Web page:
Monday, January 26, 2009
It all started when I was six at Radford’s Baker—the sugary yeasty smell of it, the bright lights, the rows of pastries and cookies and the best-of-all cupcakes. My mother brought home doughnuts every Sunday morning. For me, she brought a cupcake.
I’m grown up now and it’s a January morning in Iowa. It’s five degrees outside but I’m warm in my dining room looking at a cupcake. Vanilla, white frosting, sprinkles.
The best cupcakes were always vanilla with white frosting and sprinkles—jimmies—the color of spring, pink and yellow and baby blue and orange. Soft, light cake. I bite and there’s the sudden gritty taste of sugar, that painful sweetness, the crunch of frosting and jimmies and underneath, lush and tender cake in my mouth. Eating cupcakes is an explosion of sweet.
Today there are a dozen cupcakes in my kitchen. My husband Josh got them at Johnson’s Bakery, a heavenly local oasis of sugar and light and cake, for a very grown up party we had last night. I made grown up desserts, rich complicated cheesecake, no-nonsense apple crisp, healthy fruit salad. We had a case of champagne and two dozen slender glass flutes to drink it from. We had 25 grown up people who ate all the cheesecake and apple crisp and who drank a lot of the wine and champagne.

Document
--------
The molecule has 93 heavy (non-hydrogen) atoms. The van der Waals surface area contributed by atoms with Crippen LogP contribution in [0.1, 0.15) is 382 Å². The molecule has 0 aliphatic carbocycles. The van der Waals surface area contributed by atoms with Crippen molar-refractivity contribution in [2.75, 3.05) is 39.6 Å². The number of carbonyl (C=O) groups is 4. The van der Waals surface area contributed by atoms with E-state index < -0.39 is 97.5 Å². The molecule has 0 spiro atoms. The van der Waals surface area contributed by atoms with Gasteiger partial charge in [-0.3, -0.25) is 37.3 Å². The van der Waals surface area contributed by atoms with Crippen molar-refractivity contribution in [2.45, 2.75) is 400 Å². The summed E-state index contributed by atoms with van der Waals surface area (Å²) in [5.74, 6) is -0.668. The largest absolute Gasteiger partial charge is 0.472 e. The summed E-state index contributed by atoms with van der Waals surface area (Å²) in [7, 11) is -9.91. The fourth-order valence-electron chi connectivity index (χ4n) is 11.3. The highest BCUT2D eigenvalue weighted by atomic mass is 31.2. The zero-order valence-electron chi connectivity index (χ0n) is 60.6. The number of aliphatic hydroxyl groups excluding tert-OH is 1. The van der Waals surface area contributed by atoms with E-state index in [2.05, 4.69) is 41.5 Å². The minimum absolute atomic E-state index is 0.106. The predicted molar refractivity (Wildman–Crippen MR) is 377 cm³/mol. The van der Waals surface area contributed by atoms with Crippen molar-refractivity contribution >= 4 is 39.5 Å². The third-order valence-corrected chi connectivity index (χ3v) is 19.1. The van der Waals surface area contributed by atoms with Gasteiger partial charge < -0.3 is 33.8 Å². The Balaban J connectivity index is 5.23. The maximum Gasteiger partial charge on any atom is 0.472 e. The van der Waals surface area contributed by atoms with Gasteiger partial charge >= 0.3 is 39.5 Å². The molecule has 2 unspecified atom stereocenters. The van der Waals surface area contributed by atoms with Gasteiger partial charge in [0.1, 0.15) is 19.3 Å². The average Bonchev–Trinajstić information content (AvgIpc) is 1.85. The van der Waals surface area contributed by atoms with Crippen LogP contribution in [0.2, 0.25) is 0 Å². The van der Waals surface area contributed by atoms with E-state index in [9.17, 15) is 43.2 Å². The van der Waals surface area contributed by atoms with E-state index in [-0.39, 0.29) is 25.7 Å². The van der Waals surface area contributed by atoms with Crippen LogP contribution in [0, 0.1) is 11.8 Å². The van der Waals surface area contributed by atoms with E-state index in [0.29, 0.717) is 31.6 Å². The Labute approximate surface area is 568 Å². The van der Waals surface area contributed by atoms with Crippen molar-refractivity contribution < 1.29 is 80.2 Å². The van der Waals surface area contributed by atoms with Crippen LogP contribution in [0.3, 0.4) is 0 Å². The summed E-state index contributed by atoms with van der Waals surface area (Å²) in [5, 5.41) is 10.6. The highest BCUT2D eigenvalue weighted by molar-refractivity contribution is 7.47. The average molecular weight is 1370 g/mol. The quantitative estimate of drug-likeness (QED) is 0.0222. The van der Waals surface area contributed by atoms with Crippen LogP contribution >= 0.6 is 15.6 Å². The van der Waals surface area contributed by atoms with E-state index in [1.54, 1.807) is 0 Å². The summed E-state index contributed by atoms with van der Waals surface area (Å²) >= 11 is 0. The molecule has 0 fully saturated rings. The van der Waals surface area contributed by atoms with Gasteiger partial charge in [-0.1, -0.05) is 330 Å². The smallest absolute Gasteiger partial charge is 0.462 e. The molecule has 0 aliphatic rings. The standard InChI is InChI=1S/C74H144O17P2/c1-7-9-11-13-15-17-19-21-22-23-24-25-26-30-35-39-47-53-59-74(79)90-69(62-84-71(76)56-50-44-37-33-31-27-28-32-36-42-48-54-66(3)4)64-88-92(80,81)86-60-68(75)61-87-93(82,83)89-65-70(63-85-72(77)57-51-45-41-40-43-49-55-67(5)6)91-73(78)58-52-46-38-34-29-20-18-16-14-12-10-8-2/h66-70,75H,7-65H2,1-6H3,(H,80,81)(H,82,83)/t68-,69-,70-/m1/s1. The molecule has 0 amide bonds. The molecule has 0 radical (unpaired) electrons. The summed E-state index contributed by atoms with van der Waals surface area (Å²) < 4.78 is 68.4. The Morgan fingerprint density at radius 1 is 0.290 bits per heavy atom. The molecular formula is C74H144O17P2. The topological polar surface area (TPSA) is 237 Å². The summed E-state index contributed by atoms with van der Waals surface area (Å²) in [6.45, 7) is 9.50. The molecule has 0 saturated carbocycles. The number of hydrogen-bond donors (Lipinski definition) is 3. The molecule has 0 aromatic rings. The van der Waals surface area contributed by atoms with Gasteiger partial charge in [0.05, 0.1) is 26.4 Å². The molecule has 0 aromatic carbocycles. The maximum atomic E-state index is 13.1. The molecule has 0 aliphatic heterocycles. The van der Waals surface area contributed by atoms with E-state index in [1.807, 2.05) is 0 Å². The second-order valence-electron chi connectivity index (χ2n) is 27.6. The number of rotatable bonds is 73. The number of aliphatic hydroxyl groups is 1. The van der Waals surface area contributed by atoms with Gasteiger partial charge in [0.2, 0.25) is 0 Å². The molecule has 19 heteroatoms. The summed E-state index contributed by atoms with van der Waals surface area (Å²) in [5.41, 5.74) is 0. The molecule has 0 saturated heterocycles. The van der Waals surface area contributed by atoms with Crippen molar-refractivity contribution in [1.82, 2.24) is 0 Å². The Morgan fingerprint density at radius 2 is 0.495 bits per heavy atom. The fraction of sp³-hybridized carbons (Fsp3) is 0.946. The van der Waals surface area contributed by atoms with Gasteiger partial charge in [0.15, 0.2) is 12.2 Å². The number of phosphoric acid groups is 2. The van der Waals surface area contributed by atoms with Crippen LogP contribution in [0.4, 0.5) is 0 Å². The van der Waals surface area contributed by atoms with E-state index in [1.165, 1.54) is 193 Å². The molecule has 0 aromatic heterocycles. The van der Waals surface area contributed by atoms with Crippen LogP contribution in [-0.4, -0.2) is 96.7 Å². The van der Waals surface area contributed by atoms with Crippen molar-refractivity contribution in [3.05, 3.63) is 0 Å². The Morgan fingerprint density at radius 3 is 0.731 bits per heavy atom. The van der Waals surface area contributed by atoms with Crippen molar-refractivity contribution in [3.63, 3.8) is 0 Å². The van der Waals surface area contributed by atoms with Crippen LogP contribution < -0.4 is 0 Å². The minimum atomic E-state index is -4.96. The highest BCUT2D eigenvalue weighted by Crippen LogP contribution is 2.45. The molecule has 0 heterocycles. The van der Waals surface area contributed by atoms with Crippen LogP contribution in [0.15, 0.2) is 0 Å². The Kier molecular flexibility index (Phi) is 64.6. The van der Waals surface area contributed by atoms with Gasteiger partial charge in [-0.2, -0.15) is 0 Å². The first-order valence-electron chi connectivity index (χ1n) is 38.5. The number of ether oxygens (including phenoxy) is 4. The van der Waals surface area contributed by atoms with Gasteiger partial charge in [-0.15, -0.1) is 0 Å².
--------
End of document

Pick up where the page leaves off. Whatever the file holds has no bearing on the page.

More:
In my thirties, divorced and an eternity away from Radfords and my sweet six year old self, I mostly baked my own cupcakes, a sure sign then of stress or despair. I took them to my neighbor, Denise, who had her own troubles but passed the cupcakes along to her kids. In those days, I leaned heavily towards chocolate with white frosting. I also happened to be dating a cupcake—what my friends and I called the solid, red-haired, adorable and absolutely unsuitable man I stuck with because I loved his parents and because he was, well, a cupcake. The comfort of any sort of cupcake is hard to resist.
The party cupcakes were a last-minute decision on my part. At dinner, the night before the party, I announced I’d better make some—no doubt a small sign of panic about entertaining twenty-five people as well as a sign of the usual creeping despair. Josh said no, it was easier if he went and bought some. A man who, for whatever reason, brings me cupcakes! Dreams do come true. At the party, the cupcakes perched on a fine china plate, gorgeous in their frosted finery, dolled and jimmied up, party cakes, festive dollops of sweetness.
No one wanted them.
I love them.
And so across my life cupcakes evolved into not so much a desire for their taste as a desire for the small, self-contained, intimate and immediate comfort they brought, their antidote to despair, a way back to a reinvented and eternally springtime childhood—a safe place of sweets, of anticipation, of being held in the arms of comfort. Cupcakes conjure up a sensory spectrum of memories—the hungry smell of baking, the enduring warmth of a kitchen in the winter, the velvety texture of cake, the strong, safe feeling of a man’s arms.
Cupcakes are time apart, small solaces, a sacrament of peace. Cupcakes and tea, cupcakes and hot baths, cupcakes and a good book, cupcakes and rainy afternoons and snowy nighttimes. Cupcakes are hope and prayers, comfort and love.
thanks to jeannine marie luke for the cupcake art